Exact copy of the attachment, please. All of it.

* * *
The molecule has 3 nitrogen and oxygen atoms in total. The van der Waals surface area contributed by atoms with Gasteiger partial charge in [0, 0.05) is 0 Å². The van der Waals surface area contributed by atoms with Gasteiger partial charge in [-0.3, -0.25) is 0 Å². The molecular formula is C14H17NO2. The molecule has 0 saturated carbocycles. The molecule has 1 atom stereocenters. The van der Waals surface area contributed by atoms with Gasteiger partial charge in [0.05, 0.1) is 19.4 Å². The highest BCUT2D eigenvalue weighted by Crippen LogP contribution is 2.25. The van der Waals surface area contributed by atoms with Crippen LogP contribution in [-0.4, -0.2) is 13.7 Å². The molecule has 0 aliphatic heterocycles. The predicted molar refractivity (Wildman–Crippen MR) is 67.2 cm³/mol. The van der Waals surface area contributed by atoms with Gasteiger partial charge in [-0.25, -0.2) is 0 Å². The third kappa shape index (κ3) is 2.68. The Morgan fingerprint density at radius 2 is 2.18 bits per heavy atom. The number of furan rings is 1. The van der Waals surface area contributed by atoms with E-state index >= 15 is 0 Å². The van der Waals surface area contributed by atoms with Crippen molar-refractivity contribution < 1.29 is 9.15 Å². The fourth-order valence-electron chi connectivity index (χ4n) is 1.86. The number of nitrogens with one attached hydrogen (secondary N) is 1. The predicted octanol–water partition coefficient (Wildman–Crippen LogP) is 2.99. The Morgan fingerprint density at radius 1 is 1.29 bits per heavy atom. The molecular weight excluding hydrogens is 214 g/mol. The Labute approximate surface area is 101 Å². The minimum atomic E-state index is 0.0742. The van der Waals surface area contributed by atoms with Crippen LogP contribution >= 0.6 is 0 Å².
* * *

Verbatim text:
The molecule has 3 nitrogen and oxygen atoms in total. The van der Waals surface area contributed by atoms with Gasteiger partial charge in [0, 0.05) is 0 Å². The van der Waals surface area contributed by atoms with Gasteiger partial charge in [-0.3, -0.25) is 0 Å². The molecular formula is C14H17NO2. The molecule has 0 saturated carbocycles. The molecule has 1 atom stereocenters. The van der Waals surface area contributed by atoms with Gasteiger partial charge in [0.05, 0.1) is 19.4 Å². The highest BCUT2D eigenvalue weighted by Crippen LogP contribution is 2.25. The van der Waals surface area contributed by atoms with Crippen LogP contribution in [-0.4, -0.2) is 13.7 Å². The molecule has 0 aliphatic heterocycles. The predicted molar refractivity (Wildman–Crippen MR) is 67.2 cm³/mol. The van der Waals surface area contributed by atoms with Gasteiger partial charge in [-0.25, -0.2) is 0 Å². The third kappa shape index (κ3) is 2.68. The Morgan fingerprint density at radius 2 is 2.18 bits per heavy atom. The number of furan rings is 1. The van der Waals surface area contributed by atoms with E-state index >= 15 is 0 Å². The van der Waals surface area contributed by atoms with Crippen molar-refractivity contribution < 1.29 is 9.15 Å². The fourth-order valence-electron chi connectivity index (χ4n) is 1.86. The number of nitrogens with one attached hydrogen (secondary N) is 1. The predicted octanol–water partition coefficient (Wildman–Crippen LogP) is 2.99. The Morgan fingerprint density at radius 1 is 1.29 bits per heavy atom. The molecular weight excluding hydrogens is 214 g/mol. The Labute approximate surface area is 101 Å². The minimum atomic E-state index is 0.0742. The van der Waals surface area contributed by atoms with Crippen LogP contribution >= 0.6 is 0 Å².